West Midlands extremes
|Highest maximum temperature||Shobdon||26.3|
|Lowest maximum temperature||Leek||23.9|
|Lowest minimum temperature||Wellesbourne||11.2|
|Highest maximum temperature||Solent||29.9|
|Lowest maximum temperature||Fair Isle||15.7|
|Lowest minimum temperature||Shap||7.0|
|Highest rainfall||Lough Fea||1.0|
Highest maximum temperature - (0900 to 2100 on the date shown)
Lowest maximum temperature - (0900 to 2100 on the date shown)
Lowest minimum temperature - (2100 on the previous day to 0900 on the date shown)
Highest rainfall -(2100 on the previous day to 2100 on the date shown)
Sunniest - (2100 on the previous day to 2100 on the date shown)
Issued at: 0002 on Wed 23 Jul 2014
Location: 52.4859, -1.889
Altitude: 120m above mean sea level
Birmingham is situated in the West Midlands and considered to be the UK’s “second city”, boasting a population of more than one million people. It was the fastest growing city of the 19th Century and played a large part in Britain’s Industrial Revolution.
Throughout its history, Birmingham boasted large textiles, leather working and iron working industries. Industrial expansion in the city was driven largely by innovation, and small workshops, rather than large factories, were at the heart of Birmingham’s economy until the end of the 19th Century. By 1760 Birmingham was the centre of Britain’s canal system and the city is famed for having more miles of canal than the city of Venice.
The economic prosperity of the city meant that two of the UK’s most prominent banks, Lloyds and Midlands Bank (now HSBC) were founded in Birmingham. Famous businessman John Cadbury, founder of Cadbury’s, opened his first store selling chocolate in 1824, followed soon after by a factory on Crooked Lane in 1831.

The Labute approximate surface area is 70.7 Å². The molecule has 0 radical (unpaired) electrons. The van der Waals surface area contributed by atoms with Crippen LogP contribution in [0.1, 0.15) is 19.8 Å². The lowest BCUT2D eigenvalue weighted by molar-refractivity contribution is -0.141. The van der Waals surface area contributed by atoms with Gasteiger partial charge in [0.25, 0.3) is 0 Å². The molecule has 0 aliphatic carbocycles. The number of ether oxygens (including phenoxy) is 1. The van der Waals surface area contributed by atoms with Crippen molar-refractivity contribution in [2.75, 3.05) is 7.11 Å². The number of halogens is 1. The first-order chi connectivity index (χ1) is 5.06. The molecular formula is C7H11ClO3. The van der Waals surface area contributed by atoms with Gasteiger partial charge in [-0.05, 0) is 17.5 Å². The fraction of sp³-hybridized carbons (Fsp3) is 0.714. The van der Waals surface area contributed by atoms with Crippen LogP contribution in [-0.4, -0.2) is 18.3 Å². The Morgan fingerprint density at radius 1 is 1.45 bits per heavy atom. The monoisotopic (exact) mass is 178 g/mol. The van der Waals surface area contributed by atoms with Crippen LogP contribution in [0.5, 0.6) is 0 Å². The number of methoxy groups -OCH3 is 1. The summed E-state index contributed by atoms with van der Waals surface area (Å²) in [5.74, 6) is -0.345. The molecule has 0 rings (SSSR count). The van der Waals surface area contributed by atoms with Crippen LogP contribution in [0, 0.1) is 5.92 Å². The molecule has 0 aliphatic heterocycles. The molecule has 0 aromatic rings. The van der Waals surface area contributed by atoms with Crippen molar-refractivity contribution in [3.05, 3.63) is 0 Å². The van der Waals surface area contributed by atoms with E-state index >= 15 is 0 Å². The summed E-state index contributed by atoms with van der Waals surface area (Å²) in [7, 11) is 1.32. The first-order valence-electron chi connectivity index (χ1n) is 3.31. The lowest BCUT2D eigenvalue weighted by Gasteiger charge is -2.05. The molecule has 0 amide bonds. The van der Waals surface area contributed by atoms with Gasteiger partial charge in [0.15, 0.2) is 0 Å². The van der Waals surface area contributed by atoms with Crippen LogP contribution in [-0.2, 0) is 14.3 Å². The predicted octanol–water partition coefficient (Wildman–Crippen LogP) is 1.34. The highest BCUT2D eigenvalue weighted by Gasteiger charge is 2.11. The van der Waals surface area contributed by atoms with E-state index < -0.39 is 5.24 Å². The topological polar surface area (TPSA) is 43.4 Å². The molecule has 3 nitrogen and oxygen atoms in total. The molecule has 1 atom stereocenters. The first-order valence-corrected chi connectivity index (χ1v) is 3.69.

After the Second World War, migration to the UK saw Birmingham become one of the UK’s most multicultural cities. The city is renowned for its excellent curry houses, particularly those in the ‘Balti Triangle’. Balti is a type of curry with Pakistani and Kashmiri origins, but which expanded rapidly in Birmingham during the 1980s, becoming a celebrated local dish.
The mix of cultures in the city has created a thriving art scene, and Birmingham is thought to be the birthplace of heavy metal music. Bands such as Black Sabbath (fronted by Ozzy Osbourne), Judas Priest and Led Zeppelin are local to the area.
Sport is also a key part of ‘Brummie’ lifestyle, with both Aston Villa, who play at Villa Park, and Birmingham City, who play at St Andrew’s Stadium, representing the city. International Test cricket is also a regular feature at Edgbaston in the south of the city.
Despite its economy of Birmingham traditionally being dependant on manufacturing, the retail and service industries have grown rapidly post-war. Facilities such as The National Exhibition Centre and the International Conference Centre mean that Birmingham plays host to nearly half of the UK’s exhibition and conference trade. In 2003 the Bullring shopping centre was opened and houses over 160 shops right in the city centre.